Postpartum Depression Treatment: Psychotherapy
As a Clinical Psychologist, I know a thing or two about psychotherapy: I know that it is a highly effective treatment for Pregnancy and Postpartum Mood and Anxiety Disorders (PMADs), that there are some terrific therapists out there, and that it can be tough to find the right therapist for you. However, as a four-time postpartum depression survivor and therapy participant, I know that postpartum psychotherapy works.
Is Psychotherapy An Effective Treatment for Postpartum Depression?
You don’t have to take my word for it—research has demonstrated time and again that psychotherapy is an effective treatment for PMADs. In fact, research now shows that psychotherapy “should be considered a first-line treatment, rather than as an adjunct to medication treatment.”[i]
I couldn’t agree more. In fact, postpartum psychotherapy is a great place for most women and families to start—it’s an opportunity to talk with a trained provider who can identify what’s really going on and help you begin to make positive change. Then, if the therapy is not working well enough, you can always look into adding medication. In fact, psychotherapy plus medication is often recognized as the “gold standard” for postpartum depression treatment. (For severe PMAD symptoms, however, medication or hospitalization may be better indicated to start).
What is Psychotherapy?
The term “psychotherapy” is just another way of saying therapy or counseling. The goal of postpartum psychotherapy is to provide a nurturing environment where you can gain self-understanding and insight, make connections between your past and present, and learn tools to help you cope. Ideally, psychotherapy provides a space that is just for you, with an experienced therapist to show you things you might not otherwise have seen, to support and encourage you, and also to teach new ways of doing things.
Who Provides Postpartum Psychotherapy?
There are several types of mental health specialists who provide psychotherapy—psychologists, psychiatrists, counselors, social workers, therapists, psychotherapists, and even psychiatric nurse practitioners. The different titles refer to the different types and levels of schooling the provider has achieved, and while this may influence a provider’s level of education or how much the provider charges, in general, any one of these might provide the type of psychotherapy you’re looking for.
What Are The Best Therapeutic Approaches?
Each therapist will have their own therapeutic approach, or the way they view and do therapy. Research has shown the following four therapeutic approaches to be the most effective for postpartum depression treatment:
1) Cognitive-behavioral Therapy (CBT) examines the relationship between your thoughts, emotions, and behaviors, with the goal to become more aware of these relationships and make alterations as needed.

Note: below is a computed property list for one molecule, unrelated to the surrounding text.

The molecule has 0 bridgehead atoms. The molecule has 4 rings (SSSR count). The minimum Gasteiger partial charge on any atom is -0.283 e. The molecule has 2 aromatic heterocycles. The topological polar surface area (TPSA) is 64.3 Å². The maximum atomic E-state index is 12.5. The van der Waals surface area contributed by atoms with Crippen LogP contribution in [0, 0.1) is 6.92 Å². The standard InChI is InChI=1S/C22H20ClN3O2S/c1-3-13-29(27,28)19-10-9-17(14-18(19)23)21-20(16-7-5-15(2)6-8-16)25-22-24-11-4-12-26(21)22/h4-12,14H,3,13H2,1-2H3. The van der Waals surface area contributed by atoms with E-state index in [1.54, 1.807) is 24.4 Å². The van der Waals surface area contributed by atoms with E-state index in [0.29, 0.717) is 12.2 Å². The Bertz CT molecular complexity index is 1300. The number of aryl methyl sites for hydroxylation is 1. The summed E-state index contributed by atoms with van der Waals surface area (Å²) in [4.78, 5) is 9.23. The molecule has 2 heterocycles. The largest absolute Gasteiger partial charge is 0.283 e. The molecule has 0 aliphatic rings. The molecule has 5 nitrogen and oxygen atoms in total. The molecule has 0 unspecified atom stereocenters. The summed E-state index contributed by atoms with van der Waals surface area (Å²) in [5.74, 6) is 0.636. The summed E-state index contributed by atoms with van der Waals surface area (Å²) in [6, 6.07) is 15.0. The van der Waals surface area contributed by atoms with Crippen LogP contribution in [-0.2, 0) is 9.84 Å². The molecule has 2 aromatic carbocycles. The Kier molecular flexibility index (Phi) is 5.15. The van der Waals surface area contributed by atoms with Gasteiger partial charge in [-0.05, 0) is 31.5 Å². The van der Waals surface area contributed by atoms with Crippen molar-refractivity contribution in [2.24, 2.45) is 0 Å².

2) Interpersonal Therapy (IPT) works on modifying interpersonal relationships, focusing on interpersonal disputes, role transitions, and grief/loss.
3) Couple’s Therapy provides partners with a place where each can feel safe and supported while working through issues like role changes, parenting, communication, negotiation, and strengthening the relationship. Considering the high stress placed on couples in pregnancy and postpartum, couples therapy is an excellent option when both partners are willing.
4) Group Therapy is a support group that’s led by a professional counselor, nurse, or social worker. Participants are taught coping strategies from the group leader, with the added benefit of receiving support and wisdom from other moms or dads who have “been there”.
What Should I Look For in a Postpartum Psychotherapy Provider?
First, does the provider understand Perinatal Mood and Anxiety Disorders? Has s/he had any extra training on the evaluation and treatment of PMADs? If you’re not sure, then ask.
Second, what is the provider’s therapeutic approach? How does s/he “do” therapy? Does it seem in line with what you are looking for?
Third (and most importantly) do you like and trust the provider? The fit between a client and therapist is crucial to making therapy work. If, for any reason, you have doubts, please bring it up with your therapist. And if that doesn’t help, try someone else, and keep trying until you find the person that will best help you.
What Should I Say/Do in Psychotherapy?
Though it may take some time before you establish a trusting relationship with your therapist, you should feel comfortable talking about all of your emotions, thoughts, and behaviors, including (and especially):
- Intrusive thoughts or images
- Feelings or thoughts of suicide
- Sadness, crying
- Feeling overwhelmed
- Feeling disconnected from the baby
- Feeling like you’ll never feel better again
You should be able to share these things without feeling minimized, judged, or blamed.
You should feel BETTER when you leave a therapy practice, not worse. You should feel hopeful, like this person might actually be able to help you, and especially that they understood what you were saying and how you were feeling.
Psychotherapy can make a world of difference in your postpartum depression recovery. Just give it a try, be patient, and soon enough you will feel the hope return.
Pregnancy & Postpartum Resources: http://www.drchristinahibbert.com/resources/
Postpartum Support International www.postpartum.net
[i] Stuart, S., O’Hara, M. , & Gorman, L. (2003). The prevention and psychotherapeutic treatment of postpartum depression. Archives of Women’s Mental Health, 6[Suppl.2]: s57-s69.) Quoted in: American Psychological Association’s Monitor on Psychology, “Treating Postpartum Depression” http://www.apa.org/monitor/2011/02/postpartum.aspx .